Click here to learn more and book your own experience on the Howling Trail.

Cartagena Day Trips Conclusion and Honorable Mentions

There’s eleven great Cartagena day trips to consider taking. Several can be done as half day trips and several of those can even be combined into longer, full day trips from Cartagena.

I really can’t stress enough making the islands a must do and ensuring you do them as at least a day trip. Then, I’d suggest considering at least one of Palenque, the mangroves, or the cultural experiences in Barú.

History buffs should try to see the forts at Bocachica, while hikers and nature lovers should consider including the Howling Trail or one of Taroa’s other tours in. Beach lovers who want some more sun and sand than what they got in the islands could consider adding on a day at Tierra Bomba or possibly a weekday at Playa Blanca or the south of Barú.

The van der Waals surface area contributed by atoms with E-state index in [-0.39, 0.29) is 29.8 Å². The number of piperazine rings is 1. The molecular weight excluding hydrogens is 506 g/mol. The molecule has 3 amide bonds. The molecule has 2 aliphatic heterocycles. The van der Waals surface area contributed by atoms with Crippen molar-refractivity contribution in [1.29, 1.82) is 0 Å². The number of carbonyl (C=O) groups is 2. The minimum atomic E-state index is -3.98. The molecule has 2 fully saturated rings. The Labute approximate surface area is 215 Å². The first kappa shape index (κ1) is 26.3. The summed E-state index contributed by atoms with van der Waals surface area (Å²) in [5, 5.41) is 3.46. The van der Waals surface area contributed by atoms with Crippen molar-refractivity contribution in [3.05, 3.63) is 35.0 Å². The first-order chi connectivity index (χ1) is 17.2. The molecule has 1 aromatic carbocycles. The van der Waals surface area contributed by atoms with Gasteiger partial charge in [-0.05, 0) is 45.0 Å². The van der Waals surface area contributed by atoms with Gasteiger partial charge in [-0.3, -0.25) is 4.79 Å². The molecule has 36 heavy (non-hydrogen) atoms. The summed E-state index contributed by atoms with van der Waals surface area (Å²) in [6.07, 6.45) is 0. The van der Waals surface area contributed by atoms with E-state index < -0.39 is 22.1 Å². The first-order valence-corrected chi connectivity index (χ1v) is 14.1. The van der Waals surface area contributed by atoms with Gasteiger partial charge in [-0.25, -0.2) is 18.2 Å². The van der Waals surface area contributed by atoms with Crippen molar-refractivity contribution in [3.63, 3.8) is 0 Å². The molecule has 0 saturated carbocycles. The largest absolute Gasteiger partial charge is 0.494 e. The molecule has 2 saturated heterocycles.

Speaking of beaches, for the extra big time beach bums, you could also consider a day at Manzanillo Beach. It draws a mostly Colombian crowd and has a big area of beach. It’s also reachable over land, so especially if you chose to rent a car it is easier to reach than the beach options on this list.

You can also do a really cool horseback riding on the beach tour in Manzanillo.

There is also a neat sunflower farm near the town of San Jacinto that is pretty and is a good spot for photos. The town of San Jacinto itself is famous for artisan crafts, so if you wanted a hammock or something like that, it’s a good spot to get it.